NAC can also be a costly solution when it comes to applying and adapting it to different needs across an entire enterprise network. A staged implementation or roll-out on a project-by-project basis usually preferable.


Organizations have very tangible expectations. NAC is a relevant way to implement secured IP networks. Combining the security of access points, user identities and network access conditions, this technology offers an innovative and powerful way to identify potential attacks to an enterprise network, and prevent that risk.

NAC offerings on the market are evolving rapidly, driven by the requirements of VPN, wireless and VoIP access control. The proliferation of ‘nomad’ devices, the multiplication of information system ‘clients’ and the development of IP-based telephony are making increasingly heavy demands, both on the network perimeter and the core of the network. Offering as it does coherent resources to combat threats to security, a capacity to react rapidly to alerts while lightening administrative tasks, NAC is certainly worth considering as a means to improving enterprise network security.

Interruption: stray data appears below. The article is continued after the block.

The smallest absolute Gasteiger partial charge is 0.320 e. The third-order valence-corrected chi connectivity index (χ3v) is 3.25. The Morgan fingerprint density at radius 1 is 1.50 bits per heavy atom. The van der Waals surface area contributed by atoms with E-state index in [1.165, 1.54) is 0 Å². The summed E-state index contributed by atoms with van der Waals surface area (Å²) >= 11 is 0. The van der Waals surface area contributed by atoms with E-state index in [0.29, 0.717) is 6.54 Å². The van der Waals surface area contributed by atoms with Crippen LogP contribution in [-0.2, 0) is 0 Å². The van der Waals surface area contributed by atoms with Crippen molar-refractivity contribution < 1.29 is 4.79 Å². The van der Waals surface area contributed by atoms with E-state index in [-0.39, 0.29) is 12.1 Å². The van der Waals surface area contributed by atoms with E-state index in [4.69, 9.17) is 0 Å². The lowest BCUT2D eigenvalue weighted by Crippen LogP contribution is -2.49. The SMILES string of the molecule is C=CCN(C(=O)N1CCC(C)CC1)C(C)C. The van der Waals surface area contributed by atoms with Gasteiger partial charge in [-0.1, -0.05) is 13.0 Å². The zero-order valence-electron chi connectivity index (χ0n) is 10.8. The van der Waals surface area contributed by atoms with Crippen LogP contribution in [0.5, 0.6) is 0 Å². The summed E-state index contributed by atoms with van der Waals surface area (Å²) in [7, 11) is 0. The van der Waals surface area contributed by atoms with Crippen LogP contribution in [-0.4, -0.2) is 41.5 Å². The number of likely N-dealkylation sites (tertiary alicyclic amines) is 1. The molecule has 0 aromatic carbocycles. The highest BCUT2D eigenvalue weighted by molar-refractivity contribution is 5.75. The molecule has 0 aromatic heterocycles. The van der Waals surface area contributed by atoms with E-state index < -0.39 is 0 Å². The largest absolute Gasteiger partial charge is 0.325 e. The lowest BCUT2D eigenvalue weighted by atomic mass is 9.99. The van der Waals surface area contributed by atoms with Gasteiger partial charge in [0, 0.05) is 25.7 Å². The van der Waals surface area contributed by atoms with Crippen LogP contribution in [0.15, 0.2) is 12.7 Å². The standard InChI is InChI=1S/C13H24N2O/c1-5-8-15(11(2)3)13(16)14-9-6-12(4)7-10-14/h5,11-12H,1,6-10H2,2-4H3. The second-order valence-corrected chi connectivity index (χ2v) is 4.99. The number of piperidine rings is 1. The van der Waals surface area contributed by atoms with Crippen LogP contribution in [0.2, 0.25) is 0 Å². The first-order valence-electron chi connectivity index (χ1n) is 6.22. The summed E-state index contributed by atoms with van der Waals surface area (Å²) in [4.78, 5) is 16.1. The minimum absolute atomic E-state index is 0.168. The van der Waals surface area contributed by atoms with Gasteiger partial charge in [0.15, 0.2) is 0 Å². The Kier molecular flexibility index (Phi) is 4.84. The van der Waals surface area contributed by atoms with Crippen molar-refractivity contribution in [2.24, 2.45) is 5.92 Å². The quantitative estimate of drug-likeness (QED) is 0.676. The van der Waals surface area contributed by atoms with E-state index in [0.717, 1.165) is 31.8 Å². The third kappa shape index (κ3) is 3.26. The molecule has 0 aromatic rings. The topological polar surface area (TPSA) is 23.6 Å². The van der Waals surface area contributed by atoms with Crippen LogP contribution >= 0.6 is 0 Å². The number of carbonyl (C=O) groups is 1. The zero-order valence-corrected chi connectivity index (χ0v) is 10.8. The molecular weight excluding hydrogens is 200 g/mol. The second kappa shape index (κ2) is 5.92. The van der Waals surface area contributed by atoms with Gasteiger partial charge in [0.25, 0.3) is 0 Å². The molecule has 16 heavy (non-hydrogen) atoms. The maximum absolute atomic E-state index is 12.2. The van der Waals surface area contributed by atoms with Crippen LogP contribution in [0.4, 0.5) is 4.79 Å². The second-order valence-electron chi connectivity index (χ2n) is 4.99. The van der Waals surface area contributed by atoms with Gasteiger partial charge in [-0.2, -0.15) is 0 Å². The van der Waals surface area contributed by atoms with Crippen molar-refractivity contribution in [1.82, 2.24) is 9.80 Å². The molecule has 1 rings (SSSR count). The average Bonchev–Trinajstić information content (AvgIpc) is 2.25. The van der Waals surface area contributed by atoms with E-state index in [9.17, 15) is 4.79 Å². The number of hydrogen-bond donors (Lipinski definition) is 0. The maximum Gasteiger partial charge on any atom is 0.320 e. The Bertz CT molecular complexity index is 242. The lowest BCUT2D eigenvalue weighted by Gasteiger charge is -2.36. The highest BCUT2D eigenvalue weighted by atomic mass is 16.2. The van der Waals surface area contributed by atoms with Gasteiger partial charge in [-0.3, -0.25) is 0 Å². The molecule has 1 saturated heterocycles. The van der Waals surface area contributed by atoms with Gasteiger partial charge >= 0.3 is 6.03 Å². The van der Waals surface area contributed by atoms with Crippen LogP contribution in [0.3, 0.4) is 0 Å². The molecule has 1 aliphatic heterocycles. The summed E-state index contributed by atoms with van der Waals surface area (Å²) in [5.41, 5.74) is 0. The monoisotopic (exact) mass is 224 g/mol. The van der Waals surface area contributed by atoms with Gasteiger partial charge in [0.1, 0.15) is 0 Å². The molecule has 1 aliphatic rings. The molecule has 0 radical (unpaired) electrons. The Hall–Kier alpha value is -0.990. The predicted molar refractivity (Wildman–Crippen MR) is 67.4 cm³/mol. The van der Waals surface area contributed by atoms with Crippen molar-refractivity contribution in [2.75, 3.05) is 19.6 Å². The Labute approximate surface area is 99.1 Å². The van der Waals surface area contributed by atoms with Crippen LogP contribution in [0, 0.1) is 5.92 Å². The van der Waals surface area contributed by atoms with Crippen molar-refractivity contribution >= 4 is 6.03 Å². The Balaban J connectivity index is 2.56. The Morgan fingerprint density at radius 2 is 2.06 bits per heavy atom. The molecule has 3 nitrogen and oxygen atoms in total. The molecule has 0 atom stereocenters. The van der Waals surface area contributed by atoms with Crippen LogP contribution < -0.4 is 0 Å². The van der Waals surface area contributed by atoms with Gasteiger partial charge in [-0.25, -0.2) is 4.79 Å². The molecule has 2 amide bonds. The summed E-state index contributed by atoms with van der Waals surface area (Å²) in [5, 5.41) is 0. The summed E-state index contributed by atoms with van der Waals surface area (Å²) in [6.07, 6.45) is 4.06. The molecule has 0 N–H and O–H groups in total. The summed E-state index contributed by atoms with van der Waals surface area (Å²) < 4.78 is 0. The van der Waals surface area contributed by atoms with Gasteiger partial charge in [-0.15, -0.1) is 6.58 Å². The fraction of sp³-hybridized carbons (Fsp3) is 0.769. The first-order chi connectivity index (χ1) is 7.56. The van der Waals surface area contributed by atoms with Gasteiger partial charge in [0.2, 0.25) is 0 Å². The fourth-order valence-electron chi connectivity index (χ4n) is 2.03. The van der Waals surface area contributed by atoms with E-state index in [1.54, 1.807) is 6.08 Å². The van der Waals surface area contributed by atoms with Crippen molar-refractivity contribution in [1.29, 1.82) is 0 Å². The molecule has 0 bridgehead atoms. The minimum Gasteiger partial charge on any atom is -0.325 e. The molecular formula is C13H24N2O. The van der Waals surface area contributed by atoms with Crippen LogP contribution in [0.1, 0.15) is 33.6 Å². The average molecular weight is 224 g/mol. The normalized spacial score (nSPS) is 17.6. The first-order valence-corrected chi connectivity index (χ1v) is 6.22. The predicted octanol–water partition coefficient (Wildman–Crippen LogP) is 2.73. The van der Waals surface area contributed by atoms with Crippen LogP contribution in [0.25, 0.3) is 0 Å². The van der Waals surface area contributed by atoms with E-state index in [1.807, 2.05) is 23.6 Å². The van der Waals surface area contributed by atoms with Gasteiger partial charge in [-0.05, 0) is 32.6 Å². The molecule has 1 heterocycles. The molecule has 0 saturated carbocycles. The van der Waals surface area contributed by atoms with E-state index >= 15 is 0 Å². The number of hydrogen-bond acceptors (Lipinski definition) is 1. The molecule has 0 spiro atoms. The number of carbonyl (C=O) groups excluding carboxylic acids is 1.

Security protocol for authenticating a user accessing a network via an authentication server. This protocol conforms to the RF C3560 implementation standard.


Device which, once connected, enables immediate operational status once connected


Network component enabling the linking of the various network entities making up the physical network.


NAC operating mode used to apply access control within the network.

IAM (Identity and Access Management)

The sum of the policies, processes, procedures and applications an enterprise might use to manage identity and access to their networks.